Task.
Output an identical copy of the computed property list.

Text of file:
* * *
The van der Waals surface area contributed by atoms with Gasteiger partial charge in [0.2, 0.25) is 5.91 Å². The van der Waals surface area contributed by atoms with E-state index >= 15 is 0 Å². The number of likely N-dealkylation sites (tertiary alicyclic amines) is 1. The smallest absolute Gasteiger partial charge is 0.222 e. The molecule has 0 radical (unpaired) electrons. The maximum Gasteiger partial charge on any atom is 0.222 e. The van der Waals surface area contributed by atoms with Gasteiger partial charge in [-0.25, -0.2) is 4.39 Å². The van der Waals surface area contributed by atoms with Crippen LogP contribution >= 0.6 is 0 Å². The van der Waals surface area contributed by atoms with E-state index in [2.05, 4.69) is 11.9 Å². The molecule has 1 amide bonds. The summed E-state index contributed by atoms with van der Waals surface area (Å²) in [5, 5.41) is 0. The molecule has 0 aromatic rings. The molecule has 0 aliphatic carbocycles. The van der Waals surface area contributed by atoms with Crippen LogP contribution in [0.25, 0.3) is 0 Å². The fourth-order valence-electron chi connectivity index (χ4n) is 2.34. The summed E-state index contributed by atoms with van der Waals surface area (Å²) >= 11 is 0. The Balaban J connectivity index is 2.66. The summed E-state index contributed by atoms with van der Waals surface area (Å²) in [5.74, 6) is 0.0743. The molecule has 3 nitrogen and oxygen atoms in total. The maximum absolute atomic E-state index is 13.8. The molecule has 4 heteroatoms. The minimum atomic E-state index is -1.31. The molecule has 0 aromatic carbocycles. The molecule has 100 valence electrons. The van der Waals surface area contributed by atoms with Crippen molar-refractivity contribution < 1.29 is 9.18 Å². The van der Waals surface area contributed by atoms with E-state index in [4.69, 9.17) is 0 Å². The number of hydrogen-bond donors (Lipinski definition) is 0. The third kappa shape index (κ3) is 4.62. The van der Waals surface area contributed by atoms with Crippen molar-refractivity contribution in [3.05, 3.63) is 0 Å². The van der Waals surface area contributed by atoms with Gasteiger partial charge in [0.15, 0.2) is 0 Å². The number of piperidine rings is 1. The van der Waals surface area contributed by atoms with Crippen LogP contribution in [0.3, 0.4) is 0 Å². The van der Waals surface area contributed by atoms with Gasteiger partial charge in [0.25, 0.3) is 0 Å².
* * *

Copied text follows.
The van der Waals surface area contributed by atoms with Gasteiger partial charge in [0.2, 0.25) is 5.91 Å². The van der Waals surface area contributed by atoms with E-state index >= 15 is 0 Å². The number of likely N-dealkylation sites (tertiary alicyclic amines) is 1. The smallest absolute Gasteiger partial charge is 0.222 e. The molecule has 0 radical (unpaired) electrons. The maximum Gasteiger partial charge on any atom is 0.222 e. The van der Waals surface area contributed by atoms with Gasteiger partial charge in [-0.25, -0.2) is 4.39 Å². The van der Waals surface area contributed by atoms with Crippen LogP contribution >= 0.6 is 0 Å². The van der Waals surface area contributed by atoms with E-state index in [2.05, 4.69) is 11.9 Å². The molecule has 1 amide bonds. The summed E-state index contributed by atoms with van der Waals surface area (Å²) in [5, 5.41) is 0. The molecule has 0 aromatic rings. The molecule has 0 aliphatic carbocycles. The van der Waals surface area contributed by atoms with Crippen LogP contribution in [0.25, 0.3) is 0 Å². The fourth-order valence-electron chi connectivity index (χ4n) is 2.34. The summed E-state index contributed by atoms with van der Waals surface area (Å²) >= 11 is 0. The Balaban J connectivity index is 2.66. The summed E-state index contributed by atoms with van der Waals surface area (Å²) in [5.74, 6) is 0.0743. The molecule has 3 nitrogen and oxygen atoms in total. The maximum absolute atomic E-state index is 13.8. The molecule has 4 heteroatoms. The minimum atomic E-state index is -1.31. The molecule has 0 aromatic carbocycles. The molecule has 100 valence electrons. The van der Waals surface area contributed by atoms with Crippen molar-refractivity contribution < 1.29 is 9.18 Å². The van der Waals surface area contributed by atoms with E-state index in [4.69, 9.17) is 0 Å². The number of hydrogen-bond donors (Lipinski definition) is 0. The third kappa shape index (κ3) is 4.62. The van der Waals surface area contributed by atoms with Crippen molar-refractivity contribution in [3.05, 3.63) is 0 Å². The van der Waals surface area contributed by atoms with Gasteiger partial charge in [0.15, 0.2) is 0 Å². The number of piperidine rings is 1. The van der Waals surface area contributed by atoms with Crippen LogP contribution in [0.3, 0.4) is 0 Å². The van der Waals surface area contributed by atoms with Gasteiger partial charge in [0.25, 0.3) is 0 Å².